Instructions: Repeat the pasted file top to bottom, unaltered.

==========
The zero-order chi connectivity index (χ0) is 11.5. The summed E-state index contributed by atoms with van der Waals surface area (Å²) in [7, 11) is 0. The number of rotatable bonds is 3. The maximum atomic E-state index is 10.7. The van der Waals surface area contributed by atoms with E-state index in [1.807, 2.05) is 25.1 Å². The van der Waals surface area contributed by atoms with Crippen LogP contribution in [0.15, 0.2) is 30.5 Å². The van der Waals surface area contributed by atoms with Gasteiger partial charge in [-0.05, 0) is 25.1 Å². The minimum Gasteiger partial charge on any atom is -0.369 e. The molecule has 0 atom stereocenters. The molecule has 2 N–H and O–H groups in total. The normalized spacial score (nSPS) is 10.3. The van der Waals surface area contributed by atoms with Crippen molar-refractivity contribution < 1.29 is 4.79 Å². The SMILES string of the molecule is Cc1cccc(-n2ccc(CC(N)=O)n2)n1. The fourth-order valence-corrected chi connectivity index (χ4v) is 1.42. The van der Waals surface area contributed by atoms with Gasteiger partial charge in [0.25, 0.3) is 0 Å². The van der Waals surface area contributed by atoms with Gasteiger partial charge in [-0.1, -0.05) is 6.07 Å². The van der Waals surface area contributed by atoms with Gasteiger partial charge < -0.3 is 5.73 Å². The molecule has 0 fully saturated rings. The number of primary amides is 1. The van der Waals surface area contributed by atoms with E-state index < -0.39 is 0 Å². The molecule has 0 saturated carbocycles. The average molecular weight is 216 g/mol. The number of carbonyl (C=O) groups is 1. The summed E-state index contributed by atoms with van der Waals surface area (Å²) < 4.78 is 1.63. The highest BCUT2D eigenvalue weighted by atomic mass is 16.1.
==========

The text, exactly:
The zero-order chi connectivity index (χ0) is 11.5. The summed E-state index contributed by atoms with van der Waals surface area (Å²) in [7, 11) is 0. The number of rotatable bonds is 3. The maximum atomic E-state index is 10.7. The van der Waals surface area contributed by atoms with E-state index in [1.807, 2.05) is 25.1 Å². The van der Waals surface area contributed by atoms with Crippen LogP contribution in [0.15, 0.2) is 30.5 Å². The van der Waals surface area contributed by atoms with Gasteiger partial charge in [-0.05, 0) is 25.1 Å². The minimum Gasteiger partial charge on any atom is -0.369 e. The molecule has 0 atom stereocenters. The molecule has 2 N–H and O–H groups in total. The normalized spacial score (nSPS) is 10.3. The van der Waals surface area contributed by atoms with Crippen molar-refractivity contribution < 1.29 is 4.79 Å². The SMILES string of the molecule is Cc1cccc(-n2ccc(CC(N)=O)n2)n1. The fourth-order valence-corrected chi connectivity index (χ4v) is 1.42. The van der Waals surface area contributed by atoms with Gasteiger partial charge in [0.25, 0.3) is 0 Å². The van der Waals surface area contributed by atoms with Gasteiger partial charge in [-0.1, -0.05) is 6.07 Å². The van der Waals surface area contributed by atoms with Gasteiger partial charge < -0.3 is 5.73 Å². The molecule has 0 fully saturated rings. The number of primary amides is 1. The van der Waals surface area contributed by atoms with E-state index < -0.39 is 0 Å². The molecule has 0 saturated carbocycles. The average molecular weight is 216 g/mol. The number of carbonyl (C=O) groups is 1. The summed E-state index contributed by atoms with van der Waals surface area (Å²) < 4.78 is 1.63. The highest BCUT2D eigenvalue weighted by atomic mass is 16.1.